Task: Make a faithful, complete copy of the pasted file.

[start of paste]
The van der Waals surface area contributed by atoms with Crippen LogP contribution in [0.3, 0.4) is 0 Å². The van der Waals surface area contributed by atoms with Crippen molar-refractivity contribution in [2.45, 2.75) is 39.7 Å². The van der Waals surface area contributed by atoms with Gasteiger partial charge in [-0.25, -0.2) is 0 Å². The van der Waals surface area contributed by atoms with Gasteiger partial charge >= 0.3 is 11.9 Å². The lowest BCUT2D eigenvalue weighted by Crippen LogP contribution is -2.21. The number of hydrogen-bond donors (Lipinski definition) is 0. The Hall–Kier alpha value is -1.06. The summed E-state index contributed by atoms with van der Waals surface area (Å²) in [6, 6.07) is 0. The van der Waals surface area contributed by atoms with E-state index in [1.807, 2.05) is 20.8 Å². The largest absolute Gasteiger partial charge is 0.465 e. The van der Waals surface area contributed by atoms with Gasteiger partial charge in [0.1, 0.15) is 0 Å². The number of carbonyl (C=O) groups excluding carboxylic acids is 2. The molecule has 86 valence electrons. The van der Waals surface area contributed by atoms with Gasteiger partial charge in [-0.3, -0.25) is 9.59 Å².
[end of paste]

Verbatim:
The van der Waals surface area contributed by atoms with Crippen LogP contribution in [0.3, 0.4) is 0 Å². The van der Waals surface area contributed by atoms with Crippen molar-refractivity contribution in [2.45, 2.75) is 39.7 Å². The van der Waals surface area contributed by atoms with Gasteiger partial charge in [-0.25, -0.2) is 0 Å². The van der Waals surface area contributed by atoms with Gasteiger partial charge >= 0.3 is 11.9 Å². The lowest BCUT2D eigenvalue weighted by Crippen LogP contribution is -2.21. The number of hydrogen-bond donors (Lipinski definition) is 0. The Hall–Kier alpha value is -1.06. The summed E-state index contributed by atoms with van der Waals surface area (Å²) in [6, 6.07) is 0. The van der Waals surface area contributed by atoms with E-state index in [1.807, 2.05) is 20.8 Å². The largest absolute Gasteiger partial charge is 0.465 e. The van der Waals surface area contributed by atoms with Gasteiger partial charge in [0.1, 0.15) is 0 Å². The number of carbonyl (C=O) groups excluding carboxylic acids is 2. The molecule has 86 valence electrons. The van der Waals surface area contributed by atoms with Gasteiger partial charge in [-0.3, -0.25) is 9.59 Å².